Research update: More muscle may mean better memory in children

The idea that children should stay away from muscle building activities (like high intensity exercise or weight lifting) is changing quickly. It’s been shown that children who engage in muscle strengthening exercise tend to have more bone density, i.e., stronger bones (just like adults). As an added bonus, new research suggests that children with greater muscle fitness have enhanced memory performance.

The Study

Researchers at Northeastern University in Boston evaluated 79 children between the ages of 9 and 11 They found that children with greater muscle fitness from activities like body weight movements (e.g., pushups, squats) and lifting light medicine balls also had a more accurate working memory. They concluded that muscle fitness is directly linked to memory performance. The researchers theorize that this could be because muscle fitness may help develop connections between brain neurons. More research is needed to determine if muscle fitness has any bearing on academic performance.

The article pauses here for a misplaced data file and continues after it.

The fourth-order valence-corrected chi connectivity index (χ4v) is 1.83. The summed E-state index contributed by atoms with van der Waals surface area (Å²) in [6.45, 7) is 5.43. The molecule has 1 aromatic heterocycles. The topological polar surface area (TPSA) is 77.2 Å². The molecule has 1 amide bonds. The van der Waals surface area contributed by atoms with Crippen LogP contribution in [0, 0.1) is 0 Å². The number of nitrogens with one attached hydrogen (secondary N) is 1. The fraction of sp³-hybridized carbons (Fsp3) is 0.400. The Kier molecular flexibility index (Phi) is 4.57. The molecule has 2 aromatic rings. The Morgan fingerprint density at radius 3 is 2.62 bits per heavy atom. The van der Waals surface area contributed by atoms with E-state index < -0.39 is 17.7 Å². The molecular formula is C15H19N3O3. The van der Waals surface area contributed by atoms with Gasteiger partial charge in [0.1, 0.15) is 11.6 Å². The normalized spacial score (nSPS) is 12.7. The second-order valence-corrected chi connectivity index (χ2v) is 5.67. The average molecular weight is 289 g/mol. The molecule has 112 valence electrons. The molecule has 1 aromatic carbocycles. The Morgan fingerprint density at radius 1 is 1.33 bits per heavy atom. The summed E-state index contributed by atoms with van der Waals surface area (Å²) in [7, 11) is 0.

The study appeared in the April 2017 issue of the journal Medicine & Science in Sports & Exercise.

Moral of the Study

Kids can benefit both physically AND mentally from daily physical activity that includes muscle building activities like playing on playground equipment, lifting and throwing sports balls, etc.



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